OIAF: Short Competition 3


Short Competition 3 of the 2012 Ottawa International Animation Festival is a hodgepodge of animated ditties. The programme begins with three quick shorts: the cute cut-out film The Bean (Hae Jin Jung; South Korea, 5:11), the uproariously funny Cee Cee’s Bedtime Stories ‘The first Time Cee Cee Did Acid’ (Noelle Melody & Joy Vaccese; USA, 2:11), and the amusingly revolting fable Gum (Noam Sussman; Canada, 1:00). Fans of The Good, the Bad, and the Ugly will probably want to catch the music video Primus ‘Lee Van Cleef’ (Chris Smith; USA, 3:24), which pits some iconic gunslingers in a bizarre spaghetti-western zombie flick. The first half of Short Competition 3 is light and fairly enjoyable.

The programme then takes a dark turn with one of its strongest offerings. Junkyard (Hisko Hulsing; The Netherlands/Belgium, 18:00) is a compelling look into a man’s life as it flashes before his eyes after a junkie stabs him on the subway. Junkyard takes the lives of two friends who are neighbours in a seedy part of town and shows how two people from similar backgrounds can see radically different outcomes thanks to the circumstances of their upbringing as well as the choices they make. Told in a dark, gritty, and tough-as-nails palette of violence and misery, Junkyard is powerful and gripping. The flash photography in the animation might be a bit too much for the senses, but this film by Hisko Hulsing is easily a standout in the festival thanks to its advanced eye for storytelling.
From Dad to Son
My personal favourite film in the programme, however, is the touching short From Dad to Son (Nils Knoblich; Germany, 5:16). A son is locked in prison, performing hard labour with a pickaxe while his elderly father struggles to till the fields by himself back at home. Director Nils Knoblich employs a fun mix of puppetry and cut-outs, and unfolds the story in a quirky tempo of whistles and tweets. The look of From Dad to Son is irresistibly warm and funny, and the film offers one of the more refreshingly poignant notes of the festival. The premise of this tale of fathers and sons is familiar, but it dazzles thanks to Knoblich’s spot-on execution.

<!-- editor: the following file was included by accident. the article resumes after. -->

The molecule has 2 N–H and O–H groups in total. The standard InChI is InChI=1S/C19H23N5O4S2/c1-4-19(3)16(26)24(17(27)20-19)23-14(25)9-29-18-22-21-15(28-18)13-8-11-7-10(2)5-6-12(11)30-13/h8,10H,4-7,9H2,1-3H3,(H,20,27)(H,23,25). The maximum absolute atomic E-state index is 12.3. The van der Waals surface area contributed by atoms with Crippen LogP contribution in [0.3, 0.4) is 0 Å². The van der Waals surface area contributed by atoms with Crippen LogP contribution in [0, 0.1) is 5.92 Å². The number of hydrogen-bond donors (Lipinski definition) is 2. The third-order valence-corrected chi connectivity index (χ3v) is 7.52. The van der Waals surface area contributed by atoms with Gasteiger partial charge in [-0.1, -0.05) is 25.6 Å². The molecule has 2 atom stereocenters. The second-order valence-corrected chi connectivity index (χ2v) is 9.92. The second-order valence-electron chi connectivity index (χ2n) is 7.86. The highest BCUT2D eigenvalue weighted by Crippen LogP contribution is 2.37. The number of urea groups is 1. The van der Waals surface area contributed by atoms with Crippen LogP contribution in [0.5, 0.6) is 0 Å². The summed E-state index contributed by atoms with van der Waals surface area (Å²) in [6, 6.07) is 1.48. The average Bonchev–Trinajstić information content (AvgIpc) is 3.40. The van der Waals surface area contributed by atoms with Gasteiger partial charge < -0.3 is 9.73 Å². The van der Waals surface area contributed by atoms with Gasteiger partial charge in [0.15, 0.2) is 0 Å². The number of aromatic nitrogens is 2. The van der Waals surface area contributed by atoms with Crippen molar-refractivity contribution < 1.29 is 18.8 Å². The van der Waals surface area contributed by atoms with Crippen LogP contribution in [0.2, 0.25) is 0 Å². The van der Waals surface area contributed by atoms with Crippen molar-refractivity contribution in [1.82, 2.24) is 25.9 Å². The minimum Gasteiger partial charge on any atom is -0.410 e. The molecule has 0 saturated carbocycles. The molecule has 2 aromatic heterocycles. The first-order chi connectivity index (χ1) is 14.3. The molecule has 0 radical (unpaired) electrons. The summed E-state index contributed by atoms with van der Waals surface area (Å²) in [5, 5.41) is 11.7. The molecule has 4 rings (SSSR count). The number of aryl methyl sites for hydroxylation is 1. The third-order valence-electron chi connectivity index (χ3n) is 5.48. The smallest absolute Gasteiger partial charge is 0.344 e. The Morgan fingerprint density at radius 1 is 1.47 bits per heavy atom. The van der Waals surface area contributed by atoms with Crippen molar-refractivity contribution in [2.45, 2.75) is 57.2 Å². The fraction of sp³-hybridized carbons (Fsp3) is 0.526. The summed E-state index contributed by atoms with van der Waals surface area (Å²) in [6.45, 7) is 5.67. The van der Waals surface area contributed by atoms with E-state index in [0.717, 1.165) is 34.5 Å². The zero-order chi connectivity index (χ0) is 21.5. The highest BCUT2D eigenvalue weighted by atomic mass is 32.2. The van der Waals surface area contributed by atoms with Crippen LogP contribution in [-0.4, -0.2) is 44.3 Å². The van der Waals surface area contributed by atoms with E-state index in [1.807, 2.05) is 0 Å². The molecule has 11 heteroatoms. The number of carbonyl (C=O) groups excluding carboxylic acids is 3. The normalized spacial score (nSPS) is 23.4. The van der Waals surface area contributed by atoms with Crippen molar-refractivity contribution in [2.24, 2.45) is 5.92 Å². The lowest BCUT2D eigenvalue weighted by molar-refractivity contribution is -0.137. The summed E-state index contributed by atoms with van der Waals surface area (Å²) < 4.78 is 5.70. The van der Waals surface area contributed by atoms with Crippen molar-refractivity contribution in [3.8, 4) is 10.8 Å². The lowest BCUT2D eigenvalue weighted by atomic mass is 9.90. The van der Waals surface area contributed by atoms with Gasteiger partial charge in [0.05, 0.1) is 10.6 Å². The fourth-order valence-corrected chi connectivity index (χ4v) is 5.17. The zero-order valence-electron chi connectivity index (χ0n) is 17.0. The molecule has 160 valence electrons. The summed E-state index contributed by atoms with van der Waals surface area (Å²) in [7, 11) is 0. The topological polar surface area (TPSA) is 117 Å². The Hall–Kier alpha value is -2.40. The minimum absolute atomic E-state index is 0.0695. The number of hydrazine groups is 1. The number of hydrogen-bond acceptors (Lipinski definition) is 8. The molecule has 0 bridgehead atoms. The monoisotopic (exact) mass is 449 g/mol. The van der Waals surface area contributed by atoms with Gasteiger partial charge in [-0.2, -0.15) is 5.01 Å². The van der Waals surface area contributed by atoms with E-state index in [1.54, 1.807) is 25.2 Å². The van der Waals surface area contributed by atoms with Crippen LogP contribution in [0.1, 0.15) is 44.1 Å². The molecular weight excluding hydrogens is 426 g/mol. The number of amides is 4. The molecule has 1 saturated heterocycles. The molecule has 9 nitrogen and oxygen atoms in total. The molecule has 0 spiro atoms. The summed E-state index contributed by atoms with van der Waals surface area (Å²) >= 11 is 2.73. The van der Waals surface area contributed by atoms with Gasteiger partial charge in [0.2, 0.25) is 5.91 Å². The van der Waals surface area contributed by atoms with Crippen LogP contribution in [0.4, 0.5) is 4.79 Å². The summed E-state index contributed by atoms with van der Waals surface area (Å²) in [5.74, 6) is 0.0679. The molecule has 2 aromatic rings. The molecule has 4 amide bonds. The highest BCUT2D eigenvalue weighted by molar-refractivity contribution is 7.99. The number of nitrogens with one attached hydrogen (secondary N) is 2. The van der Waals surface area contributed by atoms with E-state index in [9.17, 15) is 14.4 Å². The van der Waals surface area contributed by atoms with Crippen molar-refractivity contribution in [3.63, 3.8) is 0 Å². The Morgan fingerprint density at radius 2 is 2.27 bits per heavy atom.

Another notable entry in Short Competition 3 is the Rashômon-esque Kara No Tamago aka A Wind Egg (Ryo Okawara; Japan, 10:30). Like the great Kurosawa film, A Wind Egg gives one story from several perspectives. The film gives a glimpse into each member of the family that runs a chicken farm. Each member does strange acts and harbours nasty secrets, but they are only revealed in private and in passing. A Wind Egg is an astute puzzler and a smart take on multi-narrative convention.

With these three strong films, however, the rest of Short Competition 3 feels a bit lacking. Audiences are sure to laugh at the kitschy/ironic Hulk Hogan farce Hogan (Peter Millard; UK, 1:28), which looks as if it was drawn by a kindergartener. Herr Hoppe and the Nuclear Waste (Thorsten Löffler & Jan Lachauer; Germany, 4:17) and Moones: ‘Better Energy’ (Peter Sluszka; USA, 4:18) are likewise fun but forgettable. Old Man (Leah Shore; USA, 5:40) offers an interesting premise by taking actual recordings of telephone conversations between Charles Manson and author Marlin Marynick and setting them to a visual equivalent of Manson’s madness. Old Man is sure to prompt a post-screening debate.

 Less chat-worthy, though, are two of the final films in the screening. Superjail! ‘Stingstress’ (Christy Karacas & Mike Carlo; USA, 13:24) is nonsensical and juvenile. It also just isn’t funny. Likewise, Short Competition 3 literally ends with a big wet fart by using Cheap Joke (Ian Miller; USA, 1:00) as its endnote. If you enjoy this kind of humour, then Short Competition 3 is the screening for you, but most moviegoers are encouraged exit the theatre after the strong midsection of Junkyard, From Dad to Son, and A Wind Egg.

Short Competition 3 screens again at 1:00 pm at the National Gallery.

For more information on the Ottawa International Animation Festival, please visit www.animationfestival.ca